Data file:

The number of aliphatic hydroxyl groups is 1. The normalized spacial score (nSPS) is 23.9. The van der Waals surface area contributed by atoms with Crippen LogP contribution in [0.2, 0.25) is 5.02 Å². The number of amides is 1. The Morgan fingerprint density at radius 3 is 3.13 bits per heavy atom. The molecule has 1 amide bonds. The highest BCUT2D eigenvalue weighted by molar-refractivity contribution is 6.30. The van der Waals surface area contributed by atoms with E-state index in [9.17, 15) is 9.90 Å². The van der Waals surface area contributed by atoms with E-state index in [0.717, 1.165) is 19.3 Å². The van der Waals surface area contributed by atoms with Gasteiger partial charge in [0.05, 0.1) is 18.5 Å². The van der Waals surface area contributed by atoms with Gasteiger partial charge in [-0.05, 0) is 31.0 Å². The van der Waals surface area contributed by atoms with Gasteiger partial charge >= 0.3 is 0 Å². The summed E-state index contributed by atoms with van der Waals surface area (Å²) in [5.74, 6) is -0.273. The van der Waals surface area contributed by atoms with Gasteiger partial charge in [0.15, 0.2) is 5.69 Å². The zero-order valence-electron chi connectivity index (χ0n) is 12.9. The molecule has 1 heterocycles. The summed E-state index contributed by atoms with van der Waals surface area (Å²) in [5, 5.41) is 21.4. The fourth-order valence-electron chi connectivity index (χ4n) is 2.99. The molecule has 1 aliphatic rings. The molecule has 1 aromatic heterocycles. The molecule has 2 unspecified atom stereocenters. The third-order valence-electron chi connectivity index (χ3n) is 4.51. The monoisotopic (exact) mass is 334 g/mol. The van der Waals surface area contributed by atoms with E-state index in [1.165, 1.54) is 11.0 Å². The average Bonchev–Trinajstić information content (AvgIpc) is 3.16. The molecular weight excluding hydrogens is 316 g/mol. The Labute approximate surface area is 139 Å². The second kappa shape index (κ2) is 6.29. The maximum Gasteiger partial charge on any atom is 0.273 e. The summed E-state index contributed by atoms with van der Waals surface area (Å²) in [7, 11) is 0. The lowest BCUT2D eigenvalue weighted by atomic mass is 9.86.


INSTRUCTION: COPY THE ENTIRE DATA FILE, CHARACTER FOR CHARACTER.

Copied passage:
The number of aliphatic hydroxyl groups is 1. The normalized spacial score (nSPS) is 23.9. The van der Waals surface area contributed by atoms with Crippen LogP contribution in [0.2, 0.25) is 5.02 Å². The number of amides is 1. The Morgan fingerprint density at radius 3 is 3.13 bits per heavy atom. The molecule has 1 amide bonds. The highest BCUT2D eigenvalue weighted by molar-refractivity contribution is 6.30. The van der Waals surface area contributed by atoms with E-state index in [9.17, 15) is 9.90 Å². The van der Waals surface area contributed by atoms with E-state index in [0.717, 1.165) is 19.3 Å². The van der Waals surface area contributed by atoms with Gasteiger partial charge in [0.05, 0.1) is 18.5 Å². The van der Waals surface area contributed by atoms with Gasteiger partial charge in [-0.05, 0) is 31.0 Å². The van der Waals surface area contributed by atoms with Gasteiger partial charge >= 0.3 is 0 Å². The summed E-state index contributed by atoms with van der Waals surface area (Å²) in [5.74, 6) is -0.273. The van der Waals surface area contributed by atoms with Gasteiger partial charge in [0.15, 0.2) is 5.69 Å². The zero-order valence-electron chi connectivity index (χ0n) is 12.9. The molecule has 1 heterocycles. The summed E-state index contributed by atoms with van der Waals surface area (Å²) in [5, 5.41) is 21.4. The fourth-order valence-electron chi connectivity index (χ4n) is 2.99. The molecule has 1 aliphatic rings. The molecule has 1 aromatic heterocycles. The molecule has 2 unspecified atom stereocenters. The third-order valence-electron chi connectivity index (χ3n) is 4.51. The monoisotopic (exact) mass is 334 g/mol. The van der Waals surface area contributed by atoms with E-state index in [1.165, 1.54) is 11.0 Å². The average Bonchev–Trinajstić information content (AvgIpc) is 3.16. The molecular weight excluding hydrogens is 316 g/mol. The Labute approximate surface area is 139 Å². The second kappa shape index (κ2) is 6.29. The maximum Gasteiger partial charge on any atom is 0.273 e. The summed E-state index contributed by atoms with van der Waals surface area (Å²) in [7, 11) is 0. The lowest BCUT2D eigenvalue weighted by atomic mass is 9.86.